What is the buy rate?

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If you have a credit card or are thinking of getting one, you may have heard of the purchase rate, but what exactly is it, how does it work and how does it affect- it the amount of interest you pay?




What is the purchase rate on a credit card?




The term “purchase rate” refers to the interest rate applied to regular purchases you make with your credit card. It will usually be advertised as one of the main features of a credit card, and some cards may even come with a special low purchase rate.




When you spend money on a credit card, you are borrowing money from a lender and that money has to be repaid. If there is an outstanding balance on your card at the end of a statement period, when your monthly payment is due, interest charges will be added. This interest charge is calculated at the purchase rate.




Although the purchase rate is specific to the purchases you make, there are other types of interest rates that apply to credit cards, including balance transfer and cash advance rates, which are explained in more detail below.




How does the buy rate work?




At the end of each credit card billing cycle (usually between 28 and 31 days), your supplier will charge interest on any outstanding balance for your purchases. You will then be responsible for repaying any remaining balance on the card, together with any interest that has been applied. You must pay this amount (or failing that, the minimum payment required) on the next due date of your billing cycle.




If you have paid off your card balance in full by the due date of your billing cycle, you will not have to pay interest, so the purchase rate will have no effect on you. This means that if you’re able to keep track of your credit card repayments every billing cycle, you can avoid paying interest entirely.




It should be borne in mind, however, that if you choose to pay only the minimum amount required on your credit card, and not the full balance, then any interest that has been added will remain on your statement for the following month. , which can increase your credit card balance over time. It can also impact your credit rating if you don’t pay off your credit card on time.




How is credit card interest calculated?




There are three main things to understand when it comes to calculating credit card interest:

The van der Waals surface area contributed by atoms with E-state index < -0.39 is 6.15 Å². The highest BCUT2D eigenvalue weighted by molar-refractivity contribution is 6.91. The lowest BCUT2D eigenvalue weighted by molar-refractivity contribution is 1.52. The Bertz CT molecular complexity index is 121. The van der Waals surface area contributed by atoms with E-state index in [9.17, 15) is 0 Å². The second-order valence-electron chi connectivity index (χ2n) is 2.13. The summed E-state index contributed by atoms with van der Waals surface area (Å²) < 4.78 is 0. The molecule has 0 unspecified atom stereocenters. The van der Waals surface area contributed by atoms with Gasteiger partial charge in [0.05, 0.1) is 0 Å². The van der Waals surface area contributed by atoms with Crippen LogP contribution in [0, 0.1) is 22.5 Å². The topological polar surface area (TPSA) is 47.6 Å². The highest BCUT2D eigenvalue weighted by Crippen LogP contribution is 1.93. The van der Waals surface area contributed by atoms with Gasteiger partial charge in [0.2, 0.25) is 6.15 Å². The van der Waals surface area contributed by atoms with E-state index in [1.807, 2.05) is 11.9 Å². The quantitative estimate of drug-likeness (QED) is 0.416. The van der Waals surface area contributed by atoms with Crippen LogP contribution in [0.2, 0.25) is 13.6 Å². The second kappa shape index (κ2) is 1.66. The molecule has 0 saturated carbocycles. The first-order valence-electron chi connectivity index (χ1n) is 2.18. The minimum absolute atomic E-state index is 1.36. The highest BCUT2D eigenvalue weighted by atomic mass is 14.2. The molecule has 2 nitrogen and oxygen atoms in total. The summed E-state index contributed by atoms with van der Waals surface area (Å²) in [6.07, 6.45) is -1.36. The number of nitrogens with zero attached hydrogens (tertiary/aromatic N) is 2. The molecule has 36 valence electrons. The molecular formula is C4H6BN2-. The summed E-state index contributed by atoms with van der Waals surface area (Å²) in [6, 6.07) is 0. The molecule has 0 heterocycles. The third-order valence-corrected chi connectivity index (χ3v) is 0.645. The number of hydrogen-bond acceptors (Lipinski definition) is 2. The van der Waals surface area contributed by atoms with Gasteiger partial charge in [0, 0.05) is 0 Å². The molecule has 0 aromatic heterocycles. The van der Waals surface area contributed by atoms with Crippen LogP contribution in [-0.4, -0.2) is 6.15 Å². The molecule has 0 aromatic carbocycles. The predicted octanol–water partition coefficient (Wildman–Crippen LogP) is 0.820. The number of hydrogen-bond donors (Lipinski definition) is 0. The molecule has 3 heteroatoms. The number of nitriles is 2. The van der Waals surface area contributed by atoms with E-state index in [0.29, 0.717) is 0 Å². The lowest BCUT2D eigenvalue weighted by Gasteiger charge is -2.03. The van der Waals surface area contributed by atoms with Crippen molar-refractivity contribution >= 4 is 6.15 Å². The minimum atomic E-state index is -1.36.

1. Annual Percentage Rate (APR): This is the interest rate quoted for your credit card.
  2. The daily rate: This is the APR divided by 365.
  3. Average daily balance: This is your credit card balance multiplied by the number of days in the month.




In order to calculate interest, banks and lenders will take the daily rate, multiply it by the average daily balance on your credit card statement, and multiply it by the number of days in the month.




Consider this hypothetical example: you have a credit card with a purchase rate of 20.24%. In the month of April, which has 30 days, you spend $1,500 on this card, without making a refund.




The daily rate for your card is approximately 0.000554%, which is the purchase rate of 20.24% (0.2024) divided by the 365 days of a year.




Your monthly interest is the daily rate (0.000554%) multiplied by the amount owing on the credit card ($1,500), multiplied by the 30 days of April.




This means that if you hadn’t paid the $1,500 owed on your card, your interest for the month would be around $24.95.




Can you get a credit card with a low purchase rate?




Some credit card providers specifically offer low rate credit cards. You can compare low rate credit cards with Canstar to find the right one for your particular needs and situation, including how much you think you’re likely to spend on your credit card each month. As of this writing, there are unsecured credit cards in Canstar’s database with a purchase rate as low as 7.49% per annum, as long as you meet the provider’s eligibility criteria . The average purchase rate for personal credit cards on the Canstar database is 13.82% at the time of writing. There are also interest-free credit cards in Australia with a 0% purchase rate, but many cards are only interest-free for a limited time. This type of card also typically charges a flat monthly fee, as an alternative to buy-it-now, pay-later (BNPL) programs.








What are the different types of credit card interest?








Cash advance rate




This is the interest rate applied to cash advance transactions; for example, when you use your credit card to withdraw money from an ATM or bank branch. Generally speaking, the cash advance rate on a credit card will be higher than the purchase rate.




Balance transfer rate




This is the interest rate charged when you transfer your credit card balance to a new one. Some providers offer time-limited 0% balance transfer offers, otherwise the interest rate may be equivalent to the purchase rate or cash advance rate.




Introductory prices




Some credit card providers offer a special rate to entice customers to sign up. These low introductory rates can apply to purchases, balance transfers, or both, and can last for a period of time, up to 20 months in some cases, before returning to the standard rate.




Cover image source: Zivica Kerkez/Shutterstock.com





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